Next in line is the Affordable Care Act. This financial burden has been delayed for small businesses for now, but must eventually come into force if the law is to be upheld. Larger and medium sized companies have often provided medical coverage for their employees. Although costs will be higher overall, larger companies can negotiate better rates of health insurance. It is estimated that smaller companies pay an average of 18% more in insurance premiums. Smaller companies that did not offer such benefits in the past, will now be forced to pay insurance premiums or a government penalty of $2,000 USD for each employee.
To be fair businesses with fewer than 25 full time workers may qualify for certain tax credits. However, the average yearly compensation at the company must below $50,000 USD and the company must contribute more than 50% of the cost of health insurance for their employees.
Health care rules are different and more costly for those companies that have 50 or more full time employees. So there is an advantage for businesses to keep below this number. This has the perverse effect of stifling small business expansion and growth. Again, the end result? Fewer jobs being created in the economy overall.
Another issue is the expected increase in the federal minimum wage. The hourly rate has already, or is in the process of being raised in a number of states. One can argue the merits or detriments of such an increase on the economy on the whole. On the other hand, one cannot dispute the fact that it will mean higher costs to small businesses (as well as larger ones) and fewer jobs across the board. The more expensive labor becomes the less jobs that will be created. Higher wages will particularly make unemployment among young people higher.
Then there is the corporate tax rate. The rate in the United States is the second highest in the world. At 35% it is absolutely punishing for small businesses. Although it can be argued that tax loop holes, can often lead to real rates of an average of 27%, the world average is only 20%. Besides it is the larger companies that often have the time, expertise, and manpower to take advantage of these tax benefits. As with most issues, larger companies can more easily pay the cost to hire personnel to process the needed paperwork to achieve these tax savings.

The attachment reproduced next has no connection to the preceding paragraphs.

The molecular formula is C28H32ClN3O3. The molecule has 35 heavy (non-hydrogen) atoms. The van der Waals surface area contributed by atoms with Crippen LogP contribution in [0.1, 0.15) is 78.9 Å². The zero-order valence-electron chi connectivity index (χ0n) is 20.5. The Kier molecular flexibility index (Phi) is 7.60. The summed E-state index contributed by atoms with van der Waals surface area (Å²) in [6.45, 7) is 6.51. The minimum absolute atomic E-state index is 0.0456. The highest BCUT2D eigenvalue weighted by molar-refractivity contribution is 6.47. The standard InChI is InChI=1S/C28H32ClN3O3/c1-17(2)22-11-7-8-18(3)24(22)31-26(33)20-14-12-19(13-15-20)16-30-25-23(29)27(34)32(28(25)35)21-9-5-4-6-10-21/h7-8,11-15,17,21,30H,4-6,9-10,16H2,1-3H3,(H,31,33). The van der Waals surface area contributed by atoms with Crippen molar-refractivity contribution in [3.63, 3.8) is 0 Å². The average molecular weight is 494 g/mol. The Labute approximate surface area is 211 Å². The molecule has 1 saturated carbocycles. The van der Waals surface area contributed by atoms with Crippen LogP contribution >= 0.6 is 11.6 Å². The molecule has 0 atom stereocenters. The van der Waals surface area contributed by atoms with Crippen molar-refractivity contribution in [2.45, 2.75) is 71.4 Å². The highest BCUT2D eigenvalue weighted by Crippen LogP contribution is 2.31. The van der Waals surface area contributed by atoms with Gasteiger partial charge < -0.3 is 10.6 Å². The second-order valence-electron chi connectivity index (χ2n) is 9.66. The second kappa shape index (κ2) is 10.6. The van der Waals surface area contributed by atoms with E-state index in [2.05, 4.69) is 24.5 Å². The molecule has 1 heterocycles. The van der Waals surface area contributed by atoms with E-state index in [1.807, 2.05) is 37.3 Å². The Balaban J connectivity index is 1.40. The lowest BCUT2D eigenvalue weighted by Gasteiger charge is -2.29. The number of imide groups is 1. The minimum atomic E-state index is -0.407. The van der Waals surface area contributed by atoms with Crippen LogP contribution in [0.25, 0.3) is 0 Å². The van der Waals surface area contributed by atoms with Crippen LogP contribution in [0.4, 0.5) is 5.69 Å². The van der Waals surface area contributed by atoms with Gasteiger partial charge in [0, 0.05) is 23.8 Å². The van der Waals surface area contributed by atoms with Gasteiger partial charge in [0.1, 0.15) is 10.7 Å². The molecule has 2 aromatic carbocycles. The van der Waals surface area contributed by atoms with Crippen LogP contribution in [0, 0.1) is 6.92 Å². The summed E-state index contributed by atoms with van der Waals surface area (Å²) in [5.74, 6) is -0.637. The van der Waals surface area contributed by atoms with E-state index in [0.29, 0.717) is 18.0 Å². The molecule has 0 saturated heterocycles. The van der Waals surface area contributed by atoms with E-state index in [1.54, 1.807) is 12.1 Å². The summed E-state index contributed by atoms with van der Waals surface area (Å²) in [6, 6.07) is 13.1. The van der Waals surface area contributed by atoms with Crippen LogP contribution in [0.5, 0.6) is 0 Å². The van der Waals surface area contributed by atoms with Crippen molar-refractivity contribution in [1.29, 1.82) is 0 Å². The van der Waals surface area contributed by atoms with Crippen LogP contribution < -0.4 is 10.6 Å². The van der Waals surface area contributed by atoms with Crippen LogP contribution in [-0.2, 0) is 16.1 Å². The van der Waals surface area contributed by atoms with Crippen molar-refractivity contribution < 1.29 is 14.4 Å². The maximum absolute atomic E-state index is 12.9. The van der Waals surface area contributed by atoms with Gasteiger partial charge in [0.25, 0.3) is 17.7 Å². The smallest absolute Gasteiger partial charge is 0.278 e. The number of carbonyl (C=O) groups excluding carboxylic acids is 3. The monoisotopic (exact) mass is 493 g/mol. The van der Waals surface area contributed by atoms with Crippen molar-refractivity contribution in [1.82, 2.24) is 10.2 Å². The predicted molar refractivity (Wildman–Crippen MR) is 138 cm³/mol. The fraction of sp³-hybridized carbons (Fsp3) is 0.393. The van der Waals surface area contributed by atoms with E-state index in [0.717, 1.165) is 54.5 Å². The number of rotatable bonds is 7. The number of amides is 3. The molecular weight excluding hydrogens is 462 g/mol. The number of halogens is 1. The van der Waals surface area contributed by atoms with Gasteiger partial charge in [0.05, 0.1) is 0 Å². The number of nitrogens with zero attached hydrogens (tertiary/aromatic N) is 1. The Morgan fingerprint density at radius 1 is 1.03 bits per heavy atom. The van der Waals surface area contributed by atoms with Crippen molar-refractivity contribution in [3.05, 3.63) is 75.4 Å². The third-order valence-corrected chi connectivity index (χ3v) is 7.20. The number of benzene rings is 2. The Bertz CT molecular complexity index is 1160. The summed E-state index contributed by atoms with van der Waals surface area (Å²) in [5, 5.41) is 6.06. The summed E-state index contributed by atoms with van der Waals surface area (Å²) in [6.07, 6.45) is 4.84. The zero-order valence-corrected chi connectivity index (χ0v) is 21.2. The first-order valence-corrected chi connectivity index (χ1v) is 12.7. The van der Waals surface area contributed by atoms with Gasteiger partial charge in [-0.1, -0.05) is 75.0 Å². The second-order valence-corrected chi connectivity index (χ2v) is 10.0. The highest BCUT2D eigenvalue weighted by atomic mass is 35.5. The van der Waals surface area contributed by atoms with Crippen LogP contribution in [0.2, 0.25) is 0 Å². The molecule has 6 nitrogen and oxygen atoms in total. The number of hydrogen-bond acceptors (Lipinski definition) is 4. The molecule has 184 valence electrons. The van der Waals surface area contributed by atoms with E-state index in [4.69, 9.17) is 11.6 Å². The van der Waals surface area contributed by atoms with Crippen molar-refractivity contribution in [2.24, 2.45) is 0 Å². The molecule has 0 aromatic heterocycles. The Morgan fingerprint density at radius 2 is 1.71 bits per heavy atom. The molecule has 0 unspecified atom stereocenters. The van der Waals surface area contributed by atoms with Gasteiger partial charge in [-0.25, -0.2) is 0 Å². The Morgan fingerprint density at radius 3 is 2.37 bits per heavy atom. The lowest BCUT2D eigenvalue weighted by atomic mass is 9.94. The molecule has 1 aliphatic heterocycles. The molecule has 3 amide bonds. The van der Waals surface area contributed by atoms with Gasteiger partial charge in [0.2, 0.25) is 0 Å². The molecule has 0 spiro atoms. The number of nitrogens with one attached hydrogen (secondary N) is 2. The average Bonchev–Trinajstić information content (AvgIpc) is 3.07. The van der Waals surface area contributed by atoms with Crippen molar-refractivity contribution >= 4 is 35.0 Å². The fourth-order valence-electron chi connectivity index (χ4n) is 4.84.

While a small business is struggling to deal with the above litany of issues in comes the EPA (Environmental Protection Agency). This government entity is about to issue a number of new regulations, that will severely impact numerous small businesses from many different angles.
Government regulations are increasing at an enormous rate in the United States. In the years 2009 to 2012 alone it has increased 13%. The end result is devastating to small businesses. From the years 2008 to 2013 government regulations have gone from the 4th largest problem, (after insurance, taxes and sales) to the first problem effecting business.
Government bureaucracy has practically become a 4th branch of government. It justifies its existence by continuing to grow regulations, mandates and new conventions. That they are wiping out swaths of industries and businesses with new rules of operation, seems to escape them. For some it is by design to be sure. Witness some of the more recent moves made by government agencies against some types of energy producers. An example of this is the coal industry.
While politicians will give lip service to reforms and reductions in business regulation, the trajectory for more constraints continues unabated.
What American voters need to understand, is that many of their political leaders have very little knowledge of how businesses start and stay in operation. Elections in the United States do have consequences. The seemingly anti-business attitude of many of the political elite is virtually removing any incentives, that entrepreneurs might have to invest in the American economy. What citizens in the United States need to realize as potential job seekers, is this class of people are unlikely to await for reform. Many entrepreneurs will simply take their expertise and business elsewhere. The new location will be overseas, outside the country.